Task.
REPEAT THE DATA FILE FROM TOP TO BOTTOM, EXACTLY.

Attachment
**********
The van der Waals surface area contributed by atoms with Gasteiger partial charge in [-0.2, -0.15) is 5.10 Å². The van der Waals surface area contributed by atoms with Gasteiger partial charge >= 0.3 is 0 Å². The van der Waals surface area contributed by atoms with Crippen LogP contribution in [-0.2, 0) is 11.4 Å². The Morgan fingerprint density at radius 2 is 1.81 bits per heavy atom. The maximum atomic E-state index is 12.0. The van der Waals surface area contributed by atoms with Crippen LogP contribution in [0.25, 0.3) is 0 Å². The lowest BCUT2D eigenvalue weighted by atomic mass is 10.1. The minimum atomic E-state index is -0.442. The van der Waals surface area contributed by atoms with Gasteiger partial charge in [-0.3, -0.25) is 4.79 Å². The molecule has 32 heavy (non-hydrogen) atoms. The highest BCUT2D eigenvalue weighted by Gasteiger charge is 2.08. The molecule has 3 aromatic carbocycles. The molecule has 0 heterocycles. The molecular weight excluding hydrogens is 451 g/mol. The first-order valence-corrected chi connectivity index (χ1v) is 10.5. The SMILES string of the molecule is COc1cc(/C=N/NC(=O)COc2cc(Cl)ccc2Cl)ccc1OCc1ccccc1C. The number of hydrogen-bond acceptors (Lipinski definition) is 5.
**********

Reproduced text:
The van der Waals surface area contributed by atoms with Gasteiger partial charge in [-0.2, -0.15) is 5.10 Å². The van der Waals surface area contributed by atoms with Gasteiger partial charge >= 0.3 is 0 Å². The van der Waals surface area contributed by atoms with Crippen LogP contribution in [-0.2, 0) is 11.4 Å². The Morgan fingerprint density at radius 2 is 1.81 bits per heavy atom. The maximum atomic E-state index is 12.0. The van der Waals surface area contributed by atoms with Crippen LogP contribution in [0.25, 0.3) is 0 Å². The lowest BCUT2D eigenvalue weighted by atomic mass is 10.1. The minimum atomic E-state index is -0.442. The van der Waals surface area contributed by atoms with Gasteiger partial charge in [-0.3, -0.25) is 4.79 Å². The molecule has 32 heavy (non-hydrogen) atoms. The highest BCUT2D eigenvalue weighted by Gasteiger charge is 2.08. The molecule has 3 aromatic carbocycles. The molecule has 0 heterocycles. The molecular weight excluding hydrogens is 451 g/mol. The first-order valence-corrected chi connectivity index (χ1v) is 10.5. The SMILES string of the molecule is COc1cc(/C=N/NC(=O)COc2cc(Cl)ccc2Cl)ccc1OCc1ccccc1C. The number of hydrogen-bond acceptors (Lipinski definition) is 5.